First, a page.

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L’Oréal USA recently named Professor Ingrid Daubechies as the North American Laureate for the 2019 International Award For Women in Science.
The result of a partnership between the French cosmetics giant and the United Nations Educational, Scientific and Cultural Organization (UNESCO), the award includes a grant of €100,000 USD for each laureate.
Professor Daubechies will receive the grant for her outstanding research in mathematics during a ceremony in Paris, on March 14, 2019.
The award has been given annually since 1998 to five eminent female scientists from five regions of the world for their remarkable contributions in chemistry, physics, materials science, mathematics and computer science.
International researchers are invited to nominate candidates. The final selection is decided by an independent jury made up comprised of distinguished members of the scientific community.
A renowned physicist and mathematician, Daubechies currently teaches Mathematics at Duke University. Over the years, she has made a significant mark on the science.
Her most notable achievement is the wavelet theory — transforming the numerical treatment of images and signals for data compression and creating a new universal language for scientists and researchers.
Wavelet theory has been instrumental in a number of modern advancements.
It enabled the reconstruction of early Hubble Telescope images, the electronic sharing of highly detailed fingerprints and accelerated the rise of digital cinema and medical imaging.
“L’Oréal is proud to honor Professor Daubechies for her outstanding achievements and ground-breaking work in mathematics,” said Lauren Paige, Vice President of Public Affairs and Strategic Initiatives at L’Oréal USA.
It is rare for a woman to achieve the highest ranks in mathematics.
In an effort to empower women across all scientific fields, this is was the first time in 21 years that L’Oréal Foundation and UNESCO recognized mathematics and computer science with the International Award.
“L’Oréal has worked tirelessly to advance women in science and this new inclusion of computer science and mathematics has only strengthened this commitment,” added Paige.
Professor Daubechies has spent her entire career forging a path for women in science.
She became the first female ‘full professor’ of mathematics at Princeton University and the first woman researcher to be president of the International Mathematical Union.
She also received the medal of the U.S. National Academy of Sciences in 2000 and is committed to fighting for women’s access to science and education in developing countries.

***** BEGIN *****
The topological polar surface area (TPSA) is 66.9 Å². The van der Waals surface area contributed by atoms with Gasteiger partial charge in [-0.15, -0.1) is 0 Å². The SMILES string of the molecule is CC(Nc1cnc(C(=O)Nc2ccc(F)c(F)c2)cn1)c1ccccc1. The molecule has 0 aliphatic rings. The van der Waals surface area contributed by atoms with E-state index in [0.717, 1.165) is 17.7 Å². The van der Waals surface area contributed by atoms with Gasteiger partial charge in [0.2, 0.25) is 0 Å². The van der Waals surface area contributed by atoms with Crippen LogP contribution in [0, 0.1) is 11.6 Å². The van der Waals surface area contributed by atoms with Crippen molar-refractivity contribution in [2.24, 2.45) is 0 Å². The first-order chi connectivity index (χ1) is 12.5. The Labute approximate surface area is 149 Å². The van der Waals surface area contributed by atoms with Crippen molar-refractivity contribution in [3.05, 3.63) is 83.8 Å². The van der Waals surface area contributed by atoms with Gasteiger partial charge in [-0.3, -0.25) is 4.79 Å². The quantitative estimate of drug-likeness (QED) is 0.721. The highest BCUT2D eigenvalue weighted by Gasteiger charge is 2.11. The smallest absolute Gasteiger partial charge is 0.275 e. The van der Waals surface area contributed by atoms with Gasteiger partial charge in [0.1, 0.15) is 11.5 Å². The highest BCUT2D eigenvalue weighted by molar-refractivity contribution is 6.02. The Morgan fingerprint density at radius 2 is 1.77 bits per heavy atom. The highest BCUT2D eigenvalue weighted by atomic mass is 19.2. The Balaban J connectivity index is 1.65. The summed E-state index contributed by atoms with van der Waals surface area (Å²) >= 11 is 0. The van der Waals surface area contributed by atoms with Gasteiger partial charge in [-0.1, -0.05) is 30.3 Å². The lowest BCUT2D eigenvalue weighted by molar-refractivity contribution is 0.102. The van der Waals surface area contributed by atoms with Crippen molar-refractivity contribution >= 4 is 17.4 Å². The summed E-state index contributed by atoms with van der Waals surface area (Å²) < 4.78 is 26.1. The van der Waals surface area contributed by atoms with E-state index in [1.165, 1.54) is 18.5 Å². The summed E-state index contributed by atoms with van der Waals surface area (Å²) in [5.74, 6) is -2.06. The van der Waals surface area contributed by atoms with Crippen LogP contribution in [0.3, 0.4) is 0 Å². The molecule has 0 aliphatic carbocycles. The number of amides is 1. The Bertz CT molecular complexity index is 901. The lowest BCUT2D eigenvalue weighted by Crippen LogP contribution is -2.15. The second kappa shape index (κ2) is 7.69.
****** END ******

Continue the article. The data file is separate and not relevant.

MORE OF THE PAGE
“In math, we always seek to understand magical things,” says Professor Ingrid Daubechies, “I hope that my work will also be instrumental in helping people see that mathematics is everywhere.”
Four other laureates will be honored alongside Professor Daubechies.
Professor Najat Aoun Saliba will receive the award for her research in analytical and atmospheric chemistry, while Professor Maki Kawai, will be recognized for her work in chemistry. In 2017, Kawai was named the Director General of the Institute for Molecular Science in Tokyo, Japan, becoming the first female President in the 140 years of the Institute’s history. Kawai also became the president of the Chemical Society of Japan last year – the first woman to hold the position.
Lastly, Professor Karen Hallberg and Professor Claire Voisin will be awarded for their contributions to condensed matter physics and algebraic geometry respectively.
Professor at the Balseiro Institute and Research Director at the Bariloche Atomic Centre in Argentina, Hallberg is rewarded for developing cutting-edge computational techniques that allow scientists to understand the physics of quantum matter.
Voisin, on the other hand, is the laureate of the CNRS 2016 gold medal, France’s highest scientific distinction. She currently holds the chair in Algebraic Geometry at the Collège de France.
These exceptional scientists are breaking the glass ceiling in a domain particularly hard for women to penetrate. Only 28% of researchers are women, 11% of senior academic roles are held by women and just 3% of Nobel Prizes for science have been awarded to women.
Last year, the North American Laureate was Professor Janet Rossant, one of Canada’s leading stem cell researchers who teaches at the University of Toronto.
Rossant was honored for doing research that will help combat birth defects and other serious medical conditions.
“I hope to use this opportunity to encourage more girls globally to take up careers in science, math, engineering and medicine. The future is theirs to grasp,” said Rossant.
In its 21 years, the For Women in Science program has supported and raised the profile of 107 laureates and more than 3,000 talented young scientists in 117 countries.
Three of them – Ada Yonath, Elizabeth H. Blackburn and Christiane Nüsslein-Volhard – have won Nobel Prizes for science.